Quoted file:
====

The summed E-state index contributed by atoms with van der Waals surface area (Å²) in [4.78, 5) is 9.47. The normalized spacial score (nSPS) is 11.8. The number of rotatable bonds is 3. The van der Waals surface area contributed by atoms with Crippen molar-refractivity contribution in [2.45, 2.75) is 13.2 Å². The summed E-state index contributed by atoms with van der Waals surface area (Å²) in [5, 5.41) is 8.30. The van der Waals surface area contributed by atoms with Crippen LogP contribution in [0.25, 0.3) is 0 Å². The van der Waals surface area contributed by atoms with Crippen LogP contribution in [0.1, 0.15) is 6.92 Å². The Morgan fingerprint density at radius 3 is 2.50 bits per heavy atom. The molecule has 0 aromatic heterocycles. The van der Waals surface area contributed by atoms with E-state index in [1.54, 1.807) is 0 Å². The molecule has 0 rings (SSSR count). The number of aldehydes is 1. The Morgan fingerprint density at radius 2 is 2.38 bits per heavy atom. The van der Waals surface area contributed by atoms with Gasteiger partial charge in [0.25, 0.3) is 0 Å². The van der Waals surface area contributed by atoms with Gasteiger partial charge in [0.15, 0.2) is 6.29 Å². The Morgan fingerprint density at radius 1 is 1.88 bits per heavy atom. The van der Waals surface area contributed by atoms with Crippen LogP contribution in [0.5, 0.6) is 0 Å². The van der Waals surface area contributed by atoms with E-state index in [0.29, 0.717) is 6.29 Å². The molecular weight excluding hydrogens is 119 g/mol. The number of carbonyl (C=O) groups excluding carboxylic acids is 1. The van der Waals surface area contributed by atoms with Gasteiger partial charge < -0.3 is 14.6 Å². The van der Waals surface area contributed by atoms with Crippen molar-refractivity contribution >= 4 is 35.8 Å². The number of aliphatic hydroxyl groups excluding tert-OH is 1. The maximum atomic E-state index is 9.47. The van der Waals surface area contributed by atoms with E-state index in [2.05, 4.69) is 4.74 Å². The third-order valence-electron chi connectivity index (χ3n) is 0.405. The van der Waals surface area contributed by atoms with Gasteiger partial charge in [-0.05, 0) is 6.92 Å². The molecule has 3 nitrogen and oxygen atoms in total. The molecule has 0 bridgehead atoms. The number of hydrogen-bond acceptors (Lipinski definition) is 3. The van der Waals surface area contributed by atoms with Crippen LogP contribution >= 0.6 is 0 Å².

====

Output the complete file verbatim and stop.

The summed E-state index contributed by atoms with van der Waals surface area (Å²) in [4.78, 5) is 9.47. The normalized spacial score (nSPS) is 11.8. The number of rotatable bonds is 3. The van der Waals surface area contributed by atoms with Crippen molar-refractivity contribution in [2.45, 2.75) is 13.2 Å². The summed E-state index contributed by atoms with van der Waals surface area (Å²) in [5, 5.41) is 8.30. The van der Waals surface area contributed by atoms with Crippen LogP contribution in [0.25, 0.3) is 0 Å². The van der Waals surface area contributed by atoms with Crippen LogP contribution in [0.1, 0.15) is 6.92 Å². The Morgan fingerprint density at radius 3 is 2.50 bits per heavy atom. The molecule has 0 aromatic heterocycles. The van der Waals surface area contributed by atoms with E-state index in [1.54, 1.807) is 0 Å². The molecule has 0 rings (SSSR count). The number of aldehydes is 1. The Morgan fingerprint density at radius 2 is 2.38 bits per heavy atom. The van der Waals surface area contributed by atoms with Gasteiger partial charge in [0.25, 0.3) is 0 Å². The van der Waals surface area contributed by atoms with Gasteiger partial charge in [0.15, 0.2) is 6.29 Å². The Morgan fingerprint density at radius 1 is 1.88 bits per heavy atom. The van der Waals surface area contributed by atoms with Crippen LogP contribution in [0.5, 0.6) is 0 Å². The van der Waals surface area contributed by atoms with E-state index in [0.29, 0.717) is 6.29 Å². The molecular weight excluding hydrogens is 119 g/mol. The number of carbonyl (C=O) groups excluding carboxylic acids is 1. The van der Waals surface area contributed by atoms with Gasteiger partial charge < -0.3 is 14.6 Å². The van der Waals surface area contributed by atoms with Crippen molar-refractivity contribution >= 4 is 35.8 Å². The number of aliphatic hydroxyl groups excluding tert-OH is 1. The maximum atomic E-state index is 9.47. The van der Waals surface area contributed by atoms with E-state index in [2.05, 4.69) is 4.74 Å². The third-order valence-electron chi connectivity index (χ3n) is 0.405. The van der Waals surface area contributed by atoms with Gasteiger partial charge in [-0.05, 0) is 6.92 Å². The molecule has 3 nitrogen and oxygen atoms in total. The molecule has 0 bridgehead atoms. The number of hydrogen-bond acceptors (Lipinski definition) is 3. The van der Waals surface area contributed by atoms with Crippen LogP contribution >= 0.6 is 0 Å².